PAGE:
Avoid Impulsive Insurance Purchases

5 Questions To Ask Yourself

Making a decision based on an impulse is very common and we’ve all been guilty of it at some point. In many instances our impulse nature can overtake our more rational decision making skills. For instance how many of us have gone with the first option because it appears to be the easier one or it seems the most cost effective up front?

I know that I’ve been guilty of some rash decisions over the last couple of years and I’ve agreed to, or undertaken, many adventures without doing the due diligence when it comes to being sure it’s the best decision for me and my wallet.

For instance;

  • I signed up to do a duathlon up the Dublin mountains because the name of the event sounded cool.
  • I ran the Dublin marathon last year without a great deal of training because the t-shirts are nice.
  • I usually buy whatever the shop assistant tells me to buy in most stores because I don’t like the in-store small chat
  • I undertook a college course without thinking about what I wanted to do with my career.
  • I usually buy the bigger bar of chocolate because it represents better value and I believe that I have modicum of restraint.
  • I have been know to drive long distances to get cheaper diesel.

Consumer researchers have being writing about our impulse nature for decades with some recently suggesting that there are four particular types of impulse purchaser.

These include;

  1. Pure impulse purchases examples of which include any purchase you make that is outside your normal purchasing patterns.
  2. Suggestion impulse purchases examples of which include any purchase you make without having seen or used the product or service previously but decide that you now require it.
  3. Reminder impulse purchases examples of which include any purchase that is driven by seeing an item or service and remembering that you need to replenish it. This also includes visual spurs that can remind you to make a purchase.
  4. Planned impulse purchases examples of which include a consumer making an intended purchase because of price or other incentives.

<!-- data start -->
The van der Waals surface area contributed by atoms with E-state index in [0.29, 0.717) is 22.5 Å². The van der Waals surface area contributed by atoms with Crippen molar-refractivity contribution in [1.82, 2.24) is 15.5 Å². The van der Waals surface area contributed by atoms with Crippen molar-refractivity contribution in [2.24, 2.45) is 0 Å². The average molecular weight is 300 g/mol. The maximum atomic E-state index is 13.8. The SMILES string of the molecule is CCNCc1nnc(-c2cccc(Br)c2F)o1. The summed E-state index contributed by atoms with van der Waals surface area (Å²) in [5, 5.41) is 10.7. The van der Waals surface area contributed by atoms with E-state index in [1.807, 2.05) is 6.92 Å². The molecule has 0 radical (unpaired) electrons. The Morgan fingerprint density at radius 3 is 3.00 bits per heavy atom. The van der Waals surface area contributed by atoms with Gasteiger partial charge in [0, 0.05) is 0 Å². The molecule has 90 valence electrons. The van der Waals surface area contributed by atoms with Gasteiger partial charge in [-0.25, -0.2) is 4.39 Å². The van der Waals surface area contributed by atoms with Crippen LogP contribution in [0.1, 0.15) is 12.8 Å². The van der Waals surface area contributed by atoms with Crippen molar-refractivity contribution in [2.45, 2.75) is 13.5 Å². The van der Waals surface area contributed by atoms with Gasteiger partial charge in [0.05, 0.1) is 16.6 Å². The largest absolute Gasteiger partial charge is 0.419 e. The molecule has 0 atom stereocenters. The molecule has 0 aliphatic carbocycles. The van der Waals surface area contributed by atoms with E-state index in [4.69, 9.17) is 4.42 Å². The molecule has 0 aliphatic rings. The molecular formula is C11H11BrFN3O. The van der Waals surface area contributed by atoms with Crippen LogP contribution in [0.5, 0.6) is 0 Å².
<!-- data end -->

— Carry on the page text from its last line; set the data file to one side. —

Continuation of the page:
Perhaps, it might be argued, the idea of impulse buys appeal to our more primal motivators of instant gratification?

But when it comes to purchasing, or renewing, your car or home insurance should we try to forgo the idea of satisfying ourselves in the now and instead switch our focus to the future?

But how, you might ask, can we switch our inherent approach to purchasing away from impulse buys?

One way you could start this process is to ask yourself the following five questions before you say yes or click confirm on that policy.

1. What level of cover do I actually need?
With three different types of cover choices on offer for car insurance, do you need to go with comprehensive cover if basic third party cover might suit my requirements better?
2. What excess can I afford?
Many insurers offer a standard excess but if you increase this level of excess might that lead to a cheaper policy for you?
3. What are my payment options?
Are you able to afford to pay off your policy up front in one payment or does it suit your finances better to stick with monthly repayments. Some car insurers may offer discounts for upfront payments so is this an option you should investigate?
4. What is the aftersales service like?
Incidents can happen at any time so before you make a purchase you should do some prior research on your potential car insurer to ensure that their service matches up to what you would expect from them. For instance, do they have 24 hour breakdown service or what are their contact centres opening hours like. For many of us these minute details can make or break our purchase decision.
5. Which grouping am I placed in?
Insurance is based on a number of factors and in many instances your quote will be based on the statistical grouping you fall into. You may find that your quote from one insurer differs from another and this is because of the statistical risk you pose to them. Shopping around can help you identify which insurer or broker offers you the best quote for the group you are in.

The final point is probably one of the most important ones when it comes to any impulse car insurance purchase decision. Our default impulsive responses to any car insurance quote we get, be it first time or renewal, is usually two fold.

Firstly we will usually say that’s too expensive and secondly we will usually remain with that first quote.

But should you? Although many of us do make impulse purchase decisions when it comes to getting our car insurance we can control how impulsive the process actually is.

The important thing to always remember is that YOU are in charge and that you have more control over what the out come than you might imagine.